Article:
December 21, 2014
December 20, 2014
December 19, 2014
December 18, 2014
Evolutionism vs. Creationism Battle Over Trademark Rights
In a trademark battle reminiscent of the famous 1925 battle between Williams Jennings Bryan and Clarence Darrow, ScienceFriday, Inc., owner of an NPR science based radio show called SCIENCE FRIDAY, has filed suit against the Bob Enyart and Fred Williams operators of creationist website and radio show operated under the brand REAL SCIENCE FRIDAY.
According to the complaint, the plaintiffs have a radio program that has been broadcast for 22 years as well as podcasts, a website, a Twitter account and Facebook page. The plaintiff’s arsenal appears to include several registered trademarks, including three SCIENCE FRIDAY marks registered for the radio show and podcast as well as a pending application for the website use. The complaint further alleges that the defendants operate the www.realsciencefriday.com website as well as a radio show by the same name and that the defendants distribute audio CDs and publish YouTube videos by the same name.
One can’t help but notice the painfully clear ideological differences between the parties. The plaintiff’s website clearly displays a traditional approach to science (including evolution) while the defendant’s website is equally clearly geared to espousing a creationist viewpoint with such articles as Darwin Was Wrong about the Tree of Life.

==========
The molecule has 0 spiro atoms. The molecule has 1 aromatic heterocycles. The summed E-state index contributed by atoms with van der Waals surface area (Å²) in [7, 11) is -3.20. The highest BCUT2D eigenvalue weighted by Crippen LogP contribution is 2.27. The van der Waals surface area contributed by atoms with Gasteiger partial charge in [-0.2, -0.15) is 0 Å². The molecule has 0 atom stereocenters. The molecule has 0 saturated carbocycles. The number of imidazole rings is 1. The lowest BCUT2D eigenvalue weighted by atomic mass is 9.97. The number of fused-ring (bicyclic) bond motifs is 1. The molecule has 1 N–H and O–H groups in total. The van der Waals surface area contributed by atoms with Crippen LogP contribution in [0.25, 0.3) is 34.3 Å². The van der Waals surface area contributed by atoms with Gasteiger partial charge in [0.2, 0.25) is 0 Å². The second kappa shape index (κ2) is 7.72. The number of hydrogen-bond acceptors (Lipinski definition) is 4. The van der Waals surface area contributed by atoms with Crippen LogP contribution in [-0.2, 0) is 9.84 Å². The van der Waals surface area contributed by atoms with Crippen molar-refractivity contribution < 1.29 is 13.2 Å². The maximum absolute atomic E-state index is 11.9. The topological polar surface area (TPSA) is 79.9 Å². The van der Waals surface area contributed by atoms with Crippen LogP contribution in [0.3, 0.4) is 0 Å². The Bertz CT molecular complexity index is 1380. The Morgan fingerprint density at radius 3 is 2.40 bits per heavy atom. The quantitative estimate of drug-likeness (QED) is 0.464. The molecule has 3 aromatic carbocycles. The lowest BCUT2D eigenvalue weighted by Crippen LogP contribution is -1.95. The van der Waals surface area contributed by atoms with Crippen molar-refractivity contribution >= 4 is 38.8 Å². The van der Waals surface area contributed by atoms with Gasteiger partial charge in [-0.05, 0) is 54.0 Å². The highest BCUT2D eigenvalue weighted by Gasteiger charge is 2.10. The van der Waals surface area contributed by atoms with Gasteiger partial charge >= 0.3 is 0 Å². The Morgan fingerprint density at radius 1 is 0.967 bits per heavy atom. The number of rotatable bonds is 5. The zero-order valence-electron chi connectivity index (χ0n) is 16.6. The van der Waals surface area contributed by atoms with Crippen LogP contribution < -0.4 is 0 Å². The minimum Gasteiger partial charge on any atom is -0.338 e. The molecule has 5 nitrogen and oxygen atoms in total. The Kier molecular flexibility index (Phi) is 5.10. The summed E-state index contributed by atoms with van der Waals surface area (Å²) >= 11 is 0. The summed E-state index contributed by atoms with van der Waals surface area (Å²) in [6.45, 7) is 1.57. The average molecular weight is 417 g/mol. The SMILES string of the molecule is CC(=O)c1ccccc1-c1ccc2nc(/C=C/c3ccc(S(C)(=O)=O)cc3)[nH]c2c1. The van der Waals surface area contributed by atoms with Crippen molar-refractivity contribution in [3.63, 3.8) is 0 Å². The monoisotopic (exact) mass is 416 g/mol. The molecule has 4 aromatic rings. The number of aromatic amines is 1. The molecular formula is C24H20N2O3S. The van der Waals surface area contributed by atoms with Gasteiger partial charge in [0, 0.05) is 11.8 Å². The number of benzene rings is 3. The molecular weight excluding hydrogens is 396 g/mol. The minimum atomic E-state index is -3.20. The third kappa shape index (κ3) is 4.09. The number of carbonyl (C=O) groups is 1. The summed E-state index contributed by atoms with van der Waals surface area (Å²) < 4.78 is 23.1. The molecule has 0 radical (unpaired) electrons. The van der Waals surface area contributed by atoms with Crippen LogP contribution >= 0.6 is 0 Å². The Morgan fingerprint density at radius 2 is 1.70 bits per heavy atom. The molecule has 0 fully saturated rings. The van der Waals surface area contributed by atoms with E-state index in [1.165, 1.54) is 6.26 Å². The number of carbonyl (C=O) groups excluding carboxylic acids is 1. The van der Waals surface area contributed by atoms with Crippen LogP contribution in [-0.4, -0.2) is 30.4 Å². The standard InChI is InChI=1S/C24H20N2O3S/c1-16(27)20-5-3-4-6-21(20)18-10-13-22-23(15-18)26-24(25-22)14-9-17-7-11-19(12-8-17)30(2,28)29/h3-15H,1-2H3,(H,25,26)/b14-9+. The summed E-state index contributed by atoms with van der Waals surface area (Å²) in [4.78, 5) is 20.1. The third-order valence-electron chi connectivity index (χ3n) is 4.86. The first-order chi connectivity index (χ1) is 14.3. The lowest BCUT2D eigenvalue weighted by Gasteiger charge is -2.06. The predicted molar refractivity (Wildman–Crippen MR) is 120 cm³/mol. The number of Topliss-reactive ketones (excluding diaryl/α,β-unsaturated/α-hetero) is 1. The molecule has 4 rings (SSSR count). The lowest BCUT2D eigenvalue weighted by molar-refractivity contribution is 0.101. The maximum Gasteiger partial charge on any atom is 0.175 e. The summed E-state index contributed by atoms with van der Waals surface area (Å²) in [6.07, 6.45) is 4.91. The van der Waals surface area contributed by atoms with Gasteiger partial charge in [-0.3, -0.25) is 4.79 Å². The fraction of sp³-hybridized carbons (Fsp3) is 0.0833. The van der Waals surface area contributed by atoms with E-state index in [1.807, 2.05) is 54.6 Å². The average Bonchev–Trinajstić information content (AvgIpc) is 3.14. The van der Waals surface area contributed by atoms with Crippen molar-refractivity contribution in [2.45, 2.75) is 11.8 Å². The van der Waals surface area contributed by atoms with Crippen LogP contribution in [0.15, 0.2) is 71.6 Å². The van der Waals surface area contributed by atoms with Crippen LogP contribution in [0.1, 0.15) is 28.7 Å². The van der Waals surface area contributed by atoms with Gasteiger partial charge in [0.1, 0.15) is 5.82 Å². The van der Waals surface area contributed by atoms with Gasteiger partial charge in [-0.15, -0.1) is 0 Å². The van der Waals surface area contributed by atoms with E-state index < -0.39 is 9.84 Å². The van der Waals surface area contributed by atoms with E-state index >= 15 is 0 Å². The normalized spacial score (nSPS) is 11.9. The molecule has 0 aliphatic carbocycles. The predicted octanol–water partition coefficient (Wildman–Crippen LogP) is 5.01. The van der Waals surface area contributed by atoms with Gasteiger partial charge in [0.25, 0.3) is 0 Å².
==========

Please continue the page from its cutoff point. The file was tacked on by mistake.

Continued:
The plaintiff’s website appears to cover a wide variety of science related issues, while the defendant’s website seems predominenantly focused on attempting to disprove evolutionism and supporting creationism.
The law suit alleges trademark infringement, unfair competition, false advertising, trademark dilution, and cybersquatting (including $100,000 for statutory damages).
While the case has only just begun and we have yet to hear the defendant’s side of the story, it does seem hard to understand how the defendant’s will prevail here. This is point is particularly driven home when one consideres the defendant’s use of the tag line "Don’t Be Fooledby NPR’s parody titled Science Friday." Solely from viewing the websites, it is hard to see how the defendant will go about legally demonstrating that the plaintiff’s website is a parody of the defendant’s website and even if this is true, how that might help the defendant’s case.
The saving grace for all concerned, I suppose, is that this case is (so far) solely about trademark issues and hopefully, unlike the Scopes Trial, this case will not be a trial on the merits of evolutionism vs. creationism.